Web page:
An alert sounds on your cell phone. "Friday 4:00—gym." Hmm. You did tell yourself you were going to start taking better care of your body. But right now, your body really needs to remain sitting, and feast on this meal of Big Mac, large fry, and a chocolate shake. Surely your cell phone will understand.
It isn't always easy motivating ourselves to do the things we know we should be doing to stay healthy, wealthy and wise. Laziness is just so much easier than effort, dagnabbit. On the other hand, it would be nice to live past 50. And it would be swell not to be diagnosed with every heart, colon and liver dysfunction under the sun should we make it that long. So, sadly, getting fit—and staying that way—should be a pretty high priority for all of us.
For those of us who can’t drag ourselves to the treadmill three mornings a week, there are trained professionals who will do the dragging for us. A Personal Fitness Trainer helps those who are desirous of an enhanced physical well-being. Not only will they light fires under their clients’ poorly toned patooties, but they will also analyze their strengths and weaknesses, outline personalized fitness plans, and provide valuable words of encouragement and reassurance (i.e., "Just five more sit-ups and you’re done for the day!" or "I can see those biceps bulging already!" or "No, your butt absolutely does not look enormous in those biker shorts!").
Bicycle shorts built for two.
If you're interested in becoming a Personal Trainer, you will first want to make sure that you are physically fit yourself. You wouldn't get a haircut from a hairdresser who looks like they got their head caught underneath a lawnmower, would you? Same concept. You want a gym-goer to look at you and think, "Man, I wish I looked like that." In a sense, you are not only selling your abilities as a trainer—you are selling yourself. You are a preview of the final result…a brochure advertising the potential benefits of stick-to-itiveness.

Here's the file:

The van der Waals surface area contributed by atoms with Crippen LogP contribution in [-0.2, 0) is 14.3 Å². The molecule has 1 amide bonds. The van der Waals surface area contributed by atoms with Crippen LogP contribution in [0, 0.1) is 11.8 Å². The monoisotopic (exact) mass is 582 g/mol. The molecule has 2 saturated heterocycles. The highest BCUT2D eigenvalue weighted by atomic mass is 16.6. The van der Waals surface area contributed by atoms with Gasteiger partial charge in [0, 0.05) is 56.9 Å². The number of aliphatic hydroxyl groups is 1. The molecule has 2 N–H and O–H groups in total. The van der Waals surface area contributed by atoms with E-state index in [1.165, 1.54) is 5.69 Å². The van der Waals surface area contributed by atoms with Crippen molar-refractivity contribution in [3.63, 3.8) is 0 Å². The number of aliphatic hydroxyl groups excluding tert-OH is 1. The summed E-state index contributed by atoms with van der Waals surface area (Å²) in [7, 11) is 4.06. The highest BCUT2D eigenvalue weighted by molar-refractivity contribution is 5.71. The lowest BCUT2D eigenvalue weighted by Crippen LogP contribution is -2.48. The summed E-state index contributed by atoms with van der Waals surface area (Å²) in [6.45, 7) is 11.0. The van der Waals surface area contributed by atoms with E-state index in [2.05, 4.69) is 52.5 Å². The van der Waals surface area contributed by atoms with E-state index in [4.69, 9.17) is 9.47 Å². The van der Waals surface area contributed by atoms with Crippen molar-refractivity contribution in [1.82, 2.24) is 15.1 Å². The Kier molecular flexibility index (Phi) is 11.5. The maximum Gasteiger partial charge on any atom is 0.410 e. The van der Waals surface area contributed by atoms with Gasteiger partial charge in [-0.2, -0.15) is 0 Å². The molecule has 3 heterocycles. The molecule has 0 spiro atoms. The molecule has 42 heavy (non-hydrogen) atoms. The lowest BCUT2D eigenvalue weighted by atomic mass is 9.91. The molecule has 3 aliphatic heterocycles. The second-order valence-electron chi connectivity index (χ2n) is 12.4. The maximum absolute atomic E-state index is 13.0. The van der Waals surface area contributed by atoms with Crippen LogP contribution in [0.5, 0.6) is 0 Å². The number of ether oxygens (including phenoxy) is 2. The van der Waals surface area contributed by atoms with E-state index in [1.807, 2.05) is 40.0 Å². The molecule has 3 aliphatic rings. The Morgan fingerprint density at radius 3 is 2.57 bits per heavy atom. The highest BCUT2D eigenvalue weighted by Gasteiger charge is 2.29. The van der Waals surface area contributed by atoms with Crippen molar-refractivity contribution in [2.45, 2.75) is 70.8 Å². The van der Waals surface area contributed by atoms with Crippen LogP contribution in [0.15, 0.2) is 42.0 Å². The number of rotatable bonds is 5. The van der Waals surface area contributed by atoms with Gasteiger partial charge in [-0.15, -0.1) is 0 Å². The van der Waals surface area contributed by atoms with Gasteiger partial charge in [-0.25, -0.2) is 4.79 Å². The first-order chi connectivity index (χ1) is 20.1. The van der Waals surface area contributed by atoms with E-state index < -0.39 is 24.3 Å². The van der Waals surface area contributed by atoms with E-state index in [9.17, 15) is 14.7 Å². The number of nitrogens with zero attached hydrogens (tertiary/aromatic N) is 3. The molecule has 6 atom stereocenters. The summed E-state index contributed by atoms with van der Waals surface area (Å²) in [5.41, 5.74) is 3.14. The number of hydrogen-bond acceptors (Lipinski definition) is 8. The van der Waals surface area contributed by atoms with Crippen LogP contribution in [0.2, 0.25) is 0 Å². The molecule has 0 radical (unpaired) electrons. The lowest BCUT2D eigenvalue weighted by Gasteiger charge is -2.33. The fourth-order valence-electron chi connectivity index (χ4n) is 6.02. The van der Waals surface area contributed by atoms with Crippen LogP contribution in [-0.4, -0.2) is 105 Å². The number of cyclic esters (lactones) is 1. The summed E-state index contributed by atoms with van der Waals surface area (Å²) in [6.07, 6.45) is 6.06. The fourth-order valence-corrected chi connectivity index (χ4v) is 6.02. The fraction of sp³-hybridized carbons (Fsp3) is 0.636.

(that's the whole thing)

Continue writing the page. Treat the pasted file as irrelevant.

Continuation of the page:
However, if the prospect of training people intrigues you, chances are good that you are already a bit of a gym rat anyway. Take this quick quiz to see if you qualify:
1. A typical question you might ask on a first date is:
A. "Where are you from?" B. "Do you like animals?" C. "How much do you bench?"
2. You feel good when you are:
A. Soaking in a bubble bath B. Helping an old woman cross the street C. Drenched with sweat
3. You use your aluminum water bottle to:
A. Feed your plants B. Hold down loose leaf paper that might otherwise blow away C. Drink water
If you answered "C" to two or more questions, you might be a gym rat. Congrats. You have the makings of a wonderful Personal Trainer.
One of the great things about this career is that you don't need to spend eight years in school preparing for it. There is no "Masters of Personal Training" to be had. A gym member isn't going to ask to see your accreditations before signing up with you. All you need is an acute understanding of physical fitness, and the ability to motivate your clients.
The clapping probably helps.
But beware—even though you don’t mind doing 3-4 hours of cardio a week doesn't mean you’ll enjoy being a trainer. The occasional visit to the gym isn’t the same as practically living there. Can you handle that funky smell attacking your nostrils all day, every day? Will you tire quickly of hanging out with a bunch of meatheads? (Not everyone in a gym is a meathead, but it will certainly have more than its fair share.)
There are benefits, of course. You won't be stuck behind a desk all day, and you won't have piles of paperwork to go through or messages to return. It can be a liberating, rewarding occupation as well—you are able to visually see your clients' progress as they keep pushing. They will be healthier and happier, and they will owe a lot of their success to you. You're like a teacher, but without all those tests to grade.
And hey—it's not a bad place for people-watching either. Or people-meeting. You could do worse than to spend all your time surrounded by young, energetic individuals, many of whom are fanatic about the firmness of their abdomen muscles and the tautness of their glutes.